Everything You Need to Know About

Everything You Need to Know About "Core" Aesthetics

When it comes to both home decorating and fashion, much has been made about trends such as cottagecore, cabincore, farmcore, and the like. These “cores” and others present an aesthetic that serves as a guide when it comes to style, be it how to design your home’s interior or how to dress. Some overlap, are rooted in nostalgia, or both. Still confused? Read on for everything you need to know about “core” aesthetics.


Of all the so-called cores, probably the best known is cottagecore, which has its roots in a nostalgic view of the English countryside—think cottages with thatched roofs, traditional English gardens, and afternoon tea with scones and clotted cream. In terms of home décor, florals play an outsized role. We’re talking sofas in floral prints accented with coordinated throw pillows, often with lace trim. Speaking of lace, it’s common to see doilies scattered throughout—under a lamp base, a vase of fresh or dried flowers, or a bowl of potpourri. The potpourri, with its rose, lilac, hyacinth, and lavender scents, helps bring the English garden inside. The color palette is mostly pastel, with some whites and neutrals. Outdoor strings of fairy lights complement this aesthetic.

When it comes to clothing, cottagecore style is known for its prints and palette, similar to home décor. Long skirts or dresses in chintz or cotton, often in ditsy floral, pastel prints trimmed with lace or other edging, are a common element, as are wide-brimmed straw hats decorated with dried flowers and ribbon. It’s easy to imagine yourself taking a break from pruning your rose bushes to sip afternoon tea from a porcelain teacup.


Just as cottagecore romanticizes the English countryside, farmcore idealizes the small, working farm. Picture lambs, calves, and kids (goats, not children, although the latter are lively in their own right) gamboling about; hens sitting in their nests on recently laid eggs; and herbs and vegetables growing in a small kitchen plot. The farmcore color palette is more neutral and darker to better hide the dirt ubiquitous to farm life. Fabrics are sturdier, with clothing made of twill or denim, which hold up well to the wear and tear of farm chores. An outfit comprising overalls worn with a gingham shirt is the epitome of farmhouse chic, as is a calico print dress trimmed with eyelet ruffle, which is less delicate than lace.

Farmhouse furniture has its own style, too. Kitchen tables tend to be larger, with benches instead of chairs, to better accommodate all the farmhands at mealtime on a working farm. Furniture may be rough-hewn, stained, or painted. You’ll want an outdoor rocking chair or two for sitting on the porch to watch the sunset. Don’t forget to string some outdoor Edison lights. Furniture fabrics, like farmcore clothes, tend toward simple stripes or checks rather than the pastel florals found in cottagecore. Rugs are likely to be hand-braided oval or round rugs.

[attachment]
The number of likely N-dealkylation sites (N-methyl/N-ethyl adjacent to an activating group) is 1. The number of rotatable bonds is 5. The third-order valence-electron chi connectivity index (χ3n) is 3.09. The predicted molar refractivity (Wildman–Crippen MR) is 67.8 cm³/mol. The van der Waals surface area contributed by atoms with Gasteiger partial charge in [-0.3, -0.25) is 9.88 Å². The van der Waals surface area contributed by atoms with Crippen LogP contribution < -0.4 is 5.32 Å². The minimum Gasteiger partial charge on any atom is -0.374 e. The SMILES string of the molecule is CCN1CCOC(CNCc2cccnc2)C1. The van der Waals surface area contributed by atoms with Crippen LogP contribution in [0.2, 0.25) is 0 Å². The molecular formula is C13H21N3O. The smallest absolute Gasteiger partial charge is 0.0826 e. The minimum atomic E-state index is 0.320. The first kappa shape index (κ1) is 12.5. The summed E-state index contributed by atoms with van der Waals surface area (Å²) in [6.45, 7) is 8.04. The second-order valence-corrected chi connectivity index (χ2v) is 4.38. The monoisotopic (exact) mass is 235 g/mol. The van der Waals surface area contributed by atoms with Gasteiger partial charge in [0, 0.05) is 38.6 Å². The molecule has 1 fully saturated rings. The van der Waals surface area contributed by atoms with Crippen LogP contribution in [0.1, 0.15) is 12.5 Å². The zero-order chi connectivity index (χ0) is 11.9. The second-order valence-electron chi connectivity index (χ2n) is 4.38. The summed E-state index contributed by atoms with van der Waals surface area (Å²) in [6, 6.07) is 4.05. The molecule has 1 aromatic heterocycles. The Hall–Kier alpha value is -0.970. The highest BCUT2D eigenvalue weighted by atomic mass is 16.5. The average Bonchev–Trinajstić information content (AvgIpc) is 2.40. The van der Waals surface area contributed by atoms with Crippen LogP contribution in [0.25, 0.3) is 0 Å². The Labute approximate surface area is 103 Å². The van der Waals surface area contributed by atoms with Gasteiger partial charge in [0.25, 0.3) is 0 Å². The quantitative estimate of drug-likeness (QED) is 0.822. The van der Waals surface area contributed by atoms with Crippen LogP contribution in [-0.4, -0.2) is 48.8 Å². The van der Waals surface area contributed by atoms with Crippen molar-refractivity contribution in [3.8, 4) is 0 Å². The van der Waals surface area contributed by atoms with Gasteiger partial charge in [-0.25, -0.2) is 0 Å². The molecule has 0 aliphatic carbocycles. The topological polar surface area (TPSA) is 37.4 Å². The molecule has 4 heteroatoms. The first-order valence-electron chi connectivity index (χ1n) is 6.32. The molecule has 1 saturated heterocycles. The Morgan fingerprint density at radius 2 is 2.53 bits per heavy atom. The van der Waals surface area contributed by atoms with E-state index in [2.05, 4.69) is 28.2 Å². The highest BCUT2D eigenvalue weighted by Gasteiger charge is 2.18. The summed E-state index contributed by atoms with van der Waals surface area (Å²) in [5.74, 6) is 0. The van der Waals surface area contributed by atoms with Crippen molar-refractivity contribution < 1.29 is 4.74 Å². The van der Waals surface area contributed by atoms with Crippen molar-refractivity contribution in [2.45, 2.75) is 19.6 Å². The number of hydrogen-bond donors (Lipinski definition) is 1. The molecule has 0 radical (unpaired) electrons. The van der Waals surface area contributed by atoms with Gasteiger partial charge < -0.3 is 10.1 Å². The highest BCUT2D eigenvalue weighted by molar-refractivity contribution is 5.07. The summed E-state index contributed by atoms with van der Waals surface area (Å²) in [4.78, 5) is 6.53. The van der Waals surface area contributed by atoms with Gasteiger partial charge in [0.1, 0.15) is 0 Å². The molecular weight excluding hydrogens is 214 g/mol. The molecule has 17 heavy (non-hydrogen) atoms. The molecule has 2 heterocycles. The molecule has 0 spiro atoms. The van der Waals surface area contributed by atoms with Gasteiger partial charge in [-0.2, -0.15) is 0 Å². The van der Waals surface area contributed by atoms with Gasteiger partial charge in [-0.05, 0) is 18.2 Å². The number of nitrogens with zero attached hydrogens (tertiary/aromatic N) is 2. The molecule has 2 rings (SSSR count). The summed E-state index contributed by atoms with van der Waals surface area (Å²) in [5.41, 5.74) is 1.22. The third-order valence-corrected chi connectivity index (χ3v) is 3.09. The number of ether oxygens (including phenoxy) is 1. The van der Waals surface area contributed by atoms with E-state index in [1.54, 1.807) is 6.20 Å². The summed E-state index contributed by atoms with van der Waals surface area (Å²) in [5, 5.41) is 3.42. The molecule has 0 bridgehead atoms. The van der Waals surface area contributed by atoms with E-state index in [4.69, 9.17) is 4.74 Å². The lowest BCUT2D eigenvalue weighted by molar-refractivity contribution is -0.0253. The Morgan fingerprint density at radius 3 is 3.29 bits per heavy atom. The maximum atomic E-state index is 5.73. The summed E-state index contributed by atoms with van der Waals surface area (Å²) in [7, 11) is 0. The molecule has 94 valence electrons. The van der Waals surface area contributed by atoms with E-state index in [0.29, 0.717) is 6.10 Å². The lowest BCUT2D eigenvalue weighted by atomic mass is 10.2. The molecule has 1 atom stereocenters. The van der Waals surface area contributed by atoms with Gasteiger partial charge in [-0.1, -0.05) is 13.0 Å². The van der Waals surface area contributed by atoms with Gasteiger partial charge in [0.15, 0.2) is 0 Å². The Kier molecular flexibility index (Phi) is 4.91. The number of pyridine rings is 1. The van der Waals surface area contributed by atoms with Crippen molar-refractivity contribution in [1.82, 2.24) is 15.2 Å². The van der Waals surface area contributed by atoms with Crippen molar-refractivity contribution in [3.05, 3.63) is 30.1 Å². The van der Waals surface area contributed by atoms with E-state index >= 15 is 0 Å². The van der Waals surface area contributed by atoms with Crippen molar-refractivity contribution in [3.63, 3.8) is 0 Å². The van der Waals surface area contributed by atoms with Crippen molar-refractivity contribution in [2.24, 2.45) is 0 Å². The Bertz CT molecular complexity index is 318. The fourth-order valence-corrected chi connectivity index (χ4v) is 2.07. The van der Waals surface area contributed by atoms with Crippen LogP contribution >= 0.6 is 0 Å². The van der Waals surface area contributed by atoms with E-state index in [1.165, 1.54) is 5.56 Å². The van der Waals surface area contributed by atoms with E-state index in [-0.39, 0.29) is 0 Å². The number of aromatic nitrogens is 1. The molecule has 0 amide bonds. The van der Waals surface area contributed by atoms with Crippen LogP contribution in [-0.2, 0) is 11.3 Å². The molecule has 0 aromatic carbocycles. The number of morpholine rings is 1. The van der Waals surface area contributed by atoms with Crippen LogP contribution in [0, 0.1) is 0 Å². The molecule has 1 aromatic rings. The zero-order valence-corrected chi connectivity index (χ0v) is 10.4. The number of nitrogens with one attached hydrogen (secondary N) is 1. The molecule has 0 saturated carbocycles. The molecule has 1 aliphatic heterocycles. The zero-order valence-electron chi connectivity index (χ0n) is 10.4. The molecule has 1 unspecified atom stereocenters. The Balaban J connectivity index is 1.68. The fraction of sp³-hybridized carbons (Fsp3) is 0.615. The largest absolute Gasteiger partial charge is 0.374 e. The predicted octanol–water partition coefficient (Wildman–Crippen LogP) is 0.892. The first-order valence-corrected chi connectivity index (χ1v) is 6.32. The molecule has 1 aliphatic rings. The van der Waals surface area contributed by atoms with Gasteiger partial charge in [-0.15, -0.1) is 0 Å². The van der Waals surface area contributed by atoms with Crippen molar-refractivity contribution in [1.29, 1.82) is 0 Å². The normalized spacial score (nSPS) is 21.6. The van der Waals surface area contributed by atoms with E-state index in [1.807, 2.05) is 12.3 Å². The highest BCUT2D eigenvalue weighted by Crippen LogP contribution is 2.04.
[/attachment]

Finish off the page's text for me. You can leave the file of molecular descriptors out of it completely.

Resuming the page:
Cabincore is quite similar to farmcore, albeit slightly more rustic. It idealizes the “westward, ho!” pioneer settler mentality. In other words, picture yourself living in a log cabin instead of a farmhouse. Like farmcore, clothing and furniture fabrics tend toward the sturdy. Furniture styles are similar but are less likely to be finished. Braided rugs are also part of the cabincore aesthetic—these were repurposed from old, worn-out clothing. Also part of the aesthetic are hurricane lamps and candles; even they evoke the right vibe. Remember, settlers preceded the widespread adoption of electricity or even gas lamps.

Flannel is a big part of the cabincore aesthetic, so if you’re fond of flannel sheets, you have the perfect excuse to indulge. Flannel’s ruggedness also lends itself to shirts, and when paired with jeans, sturdy boots, and a western-style hat, it creates the ideal outfit to match your décor. As with farmcore, garments were intended to last a while.

Grandmacore, Coastal Core, and Coastal Grandma

Grandmacore—or grandparent core—idealizes happy childhood memories at grandma’s house. Think soup bubbling on the stove while pies are baking in the oven, grandma sitting in her rocking chair knitting, and grandpa smoking a pipe and doing a puzzle. Furniture is similar to cottagecore, but the couch or armchair may as well have plastic over it. If you want to dress the part, you’ll want to wear dresses or longer skirts with sweater twinsets in all the colors of the rainbow and flats or slippers. Pearls are the perfect jewelry complement, and an eyeglasses chain is a must.

Coastal core idealizes summer beach house vacations. The vibe is soothing, and the palette is one of seashore- and ocean-inspired colors: light tans, grays, blues, teals, and whites. Décor is minimalist and often nautical-themed—a netting-and-glass-float wall hanging, a driftwood or coral candle holder, and apothecary jars filled with seashells or sea glass. To keep rooms clutter-free, use seagrass baskets.

Coastal grandmother combines the best of grandmacore and coastal core to create its unique clothing style. Grandma might dress in bright colors or pastels, but coastal grandma wears monochromatic or tonal neutrals and whites. Think white capri pants, a white or beige tank top, and an oversized white Oxford shirt, paired with white canvas sneakers or huarache sandals. Add a straw bucket or floppy hat and oversized sunglasses, and you’re good to go.

There are many other core aesthetics; from fairycore to zombiecore, there’s something to suit everyone’s taste. It’s just a question of finding the vibe that speaks to you and then decorating and dressing around it.


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